AGE OF THE ASSASSIN
Judge John Hlophe grants bail to Anti-Gang Unit cop implicated in Charl Kinnear murder — then rescinds it
Controversy surrounds the circumstances under which Anti-Gang Unit Sergeant Ashley Tabisher was released on R5,000 bail following an urgent application filed at the Western Cape High Court on Monday, 22 November. However, Tabisher’s relief was short-lived when the same court and presiding officer — Western Cape Judge President John Hlope — rescinded the decision hours later.
In terms of the initial order granted by Judge Hlophe, former cop Ashley Tabisher, who faces charges relating to the 2020 murder of Anti-Gang Unit detective Charl Kinnear, was released on R5,000 bail.
In terms of the bail conditions, Tabisher was to remain at his residential address in Matroosfontein, refrain from contacting any state witness, not leave the jurisdiction of the Western Cape and report to the Elsies River police station every Monday, Wednesday and Friday between 8am and 10pm. He was also forbidden from entering the Faure police base of the AGU.
But Tabisher’s hopes were dashed when the Department of Correctional Services at Goodwood Prison refused to release him. This was after a dramatic turn of events, when the department was informed that the order for his release had been rescinded.
On Tuesday, the Western Cape regional National Prosecuting Authority (NPA) spokesperson Eric Ntabazalila told Maverick Citizen that the NPA had not been aware of the urgent application filed in the Western Cape High Court.
“After learning about an impending release of Ashley Tabisher on bail of R5,000, the NPA brought an application to challenge the release of the accused as we considered the application for his release highly questionable… Judge President John Hlophe agreed with the State and rescinded the order,” Ntabazalila said.
Hawks spokesperson Brigadier Thandi Mbambo confirmed that the NPA and the Hawks were successful in their bid to have the bail granted to Tabisher revoked, adding that his application would continue at the Blue Downs Magistrates’ Court as initially agreed.
The new draft order reads: “The order granted of 22 November is rescinded and that Tabisher shall remain in custody in the Blue Downs case pending the finalisation for bail hearing in front of Magistrate Van der Spuy.”
The irony is that Tabisher’s urgent application comes two days after his legal representative, advocate Bruce Hendricks, filed an application for the separation of his bail application on 19 November in the Blue Downs Regional Court.
In essence, Tabisher asked the Blue Downs court to separate his bail application from those of alleged underworld figure Nafiz Modack, former rugby player turned private investigator Zane Kilian and Jacques Cronje. Only co-accused Ricardo Morgan, facing a count of money laundering, is out on bail of R50,000.
Tabisher was arrested in May 2021 on allegations that he received R10,000 from Nafiz Modack to keep him informed of any planned raids on his (Modack’s) home.
Evidence led by the State indicated that Tabisher had entered into an allegedly corrupt relationship with Amaal Jantjies and Modack during November 2019.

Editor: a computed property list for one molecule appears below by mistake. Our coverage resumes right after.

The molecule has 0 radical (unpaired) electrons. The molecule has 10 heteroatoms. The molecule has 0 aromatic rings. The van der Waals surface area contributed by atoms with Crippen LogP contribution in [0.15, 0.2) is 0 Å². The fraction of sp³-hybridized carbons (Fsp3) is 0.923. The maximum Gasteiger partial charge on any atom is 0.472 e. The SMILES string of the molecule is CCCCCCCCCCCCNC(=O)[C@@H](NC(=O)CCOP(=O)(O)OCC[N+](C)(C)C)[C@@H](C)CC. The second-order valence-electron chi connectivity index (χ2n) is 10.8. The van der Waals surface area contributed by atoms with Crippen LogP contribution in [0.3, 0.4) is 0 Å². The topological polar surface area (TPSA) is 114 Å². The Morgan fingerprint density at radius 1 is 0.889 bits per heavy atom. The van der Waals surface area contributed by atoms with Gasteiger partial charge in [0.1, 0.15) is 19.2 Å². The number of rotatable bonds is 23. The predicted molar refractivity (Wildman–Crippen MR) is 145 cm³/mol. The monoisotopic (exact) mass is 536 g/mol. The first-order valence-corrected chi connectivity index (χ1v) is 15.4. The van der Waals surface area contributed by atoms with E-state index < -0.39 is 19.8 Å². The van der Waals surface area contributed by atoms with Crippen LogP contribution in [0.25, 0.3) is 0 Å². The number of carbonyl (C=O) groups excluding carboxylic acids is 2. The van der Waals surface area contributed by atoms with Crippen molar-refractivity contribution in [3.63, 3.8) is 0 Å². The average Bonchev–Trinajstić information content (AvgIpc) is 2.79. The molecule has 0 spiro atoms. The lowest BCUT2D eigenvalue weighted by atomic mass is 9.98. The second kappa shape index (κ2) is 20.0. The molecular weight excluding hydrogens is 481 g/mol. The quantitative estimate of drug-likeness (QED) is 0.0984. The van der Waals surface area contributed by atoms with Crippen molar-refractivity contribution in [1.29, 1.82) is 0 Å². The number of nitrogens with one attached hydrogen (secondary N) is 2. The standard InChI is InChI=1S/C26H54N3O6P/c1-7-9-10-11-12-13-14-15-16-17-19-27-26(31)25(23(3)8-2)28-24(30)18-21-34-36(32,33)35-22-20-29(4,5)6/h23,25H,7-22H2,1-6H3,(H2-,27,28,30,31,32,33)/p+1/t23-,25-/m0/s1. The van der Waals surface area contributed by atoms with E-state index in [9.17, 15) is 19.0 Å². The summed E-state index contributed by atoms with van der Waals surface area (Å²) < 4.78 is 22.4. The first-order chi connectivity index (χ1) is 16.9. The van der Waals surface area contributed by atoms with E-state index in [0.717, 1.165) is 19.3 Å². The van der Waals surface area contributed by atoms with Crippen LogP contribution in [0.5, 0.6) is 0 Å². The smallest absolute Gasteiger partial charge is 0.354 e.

It is the State’s case that the two, with Janick Adonis, an alleged Junky Funky Kids gang member, purportedly carried out five attempts on the life of the late AGU detective Charl Kinnear.
The conspiracy to commit murder and alleged corruption between Modack and Tabisher is part of the combined indictment which includes co-accused Kilian, Cronje, Morgan, Jantjies and Adonis.
The charges against the seven accused in the combined indictment include the murder of Kinnear on 18 September 2020 in front of his house in Bishop Lavis, a failed attempt on the life of criminal lawyer William Booth, contravening the Prevention of Organised Crime Act, racketeering, conspiracy to commit murder, conspiracy to possess explosives, corruption, extortion, intimidation, money laundering, kidnapping and the contravention of the Electronic Communication Act.
Tabisher’s argument is that he is not an accused in the assassination of Kinnear and the attempted murder of criminal laywer William Booth in April 2020. Hence the application for the separation of his bail application from those of Kilian, Modack and Cronje.
Prior to his incarceration, Tabisher, on 2 May 2012, had been receiving medication for high blood pressure, but the court heard his health had deteriorated “to the point where blood is in his urine and stool”.
“My four-year-old daughter cannot stop crying and had to be taken out of school. She suffers from insomnia and is traumatised to the extent where she cannot attend school. I’m fearing that my continued incarceration will scar my child for life.
“My wife, Rene, suffers from anxiety and is traumatised to the extent that she is now taking sleeping medication in order to get some rest. My wife cannot continue to sustain my household and our family for much longer. Their health and safety is at risk,” Tabisher claimed in his affidavit.
Tabisher’s affidavit indicates that he is still employed by the police. On Monday, 22 November, police spokesperson Captain FC Van Wyk confirmed that Tabisher was still in custody and that he had been suspended in terms of SAPS departmental regulations.
The State’s response to the controversy surrounding Tabisher’s urgent high court application and reasons why he should not be released on bail will be outlined in its replying affidavit at his next appearance.
Tabisher, Modack, Morgan and Cronje are back in the Blue Downs Magistrate’s Court on Thursday, 2 December. DM/MC
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